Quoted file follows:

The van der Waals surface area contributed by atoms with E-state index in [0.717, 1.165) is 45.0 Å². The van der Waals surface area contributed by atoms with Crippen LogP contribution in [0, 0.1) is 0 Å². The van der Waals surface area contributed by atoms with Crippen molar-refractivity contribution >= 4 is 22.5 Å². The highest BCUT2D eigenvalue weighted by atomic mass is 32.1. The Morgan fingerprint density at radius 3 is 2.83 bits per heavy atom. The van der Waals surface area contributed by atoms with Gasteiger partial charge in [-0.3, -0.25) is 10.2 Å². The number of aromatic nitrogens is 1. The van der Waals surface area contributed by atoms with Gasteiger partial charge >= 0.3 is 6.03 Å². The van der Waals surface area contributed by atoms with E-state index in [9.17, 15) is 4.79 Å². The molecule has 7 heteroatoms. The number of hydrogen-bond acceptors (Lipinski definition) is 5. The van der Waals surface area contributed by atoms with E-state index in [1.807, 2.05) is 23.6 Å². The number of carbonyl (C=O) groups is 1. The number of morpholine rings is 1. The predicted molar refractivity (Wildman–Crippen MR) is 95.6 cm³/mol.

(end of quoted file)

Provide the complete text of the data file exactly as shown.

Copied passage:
The van der Waals surface area contributed by atoms with E-state index in [0.717, 1.165) is 45.0 Å². The van der Waals surface area contributed by atoms with Crippen LogP contribution in [0, 0.1) is 0 Å². The van der Waals surface area contributed by atoms with Crippen molar-refractivity contribution >= 4 is 22.5 Å². The highest BCUT2D eigenvalue weighted by atomic mass is 32.1. The Morgan fingerprint density at radius 3 is 2.83 bits per heavy atom. The van der Waals surface area contributed by atoms with Gasteiger partial charge in [-0.3, -0.25) is 10.2 Å². The number of aromatic nitrogens is 1. The van der Waals surface area contributed by atoms with Gasteiger partial charge >= 0.3 is 6.03 Å². The van der Waals surface area contributed by atoms with E-state index in [9.17, 15) is 4.79 Å². The molecule has 7 heteroatoms. The number of hydrogen-bond acceptors (Lipinski definition) is 5. The van der Waals surface area contributed by atoms with E-state index in [1.807, 2.05) is 23.6 Å². The number of carbonyl (C=O) groups is 1. The number of morpholine rings is 1. The predicted molar refractivity (Wildman–Crippen MR) is 95.6 cm³/mol.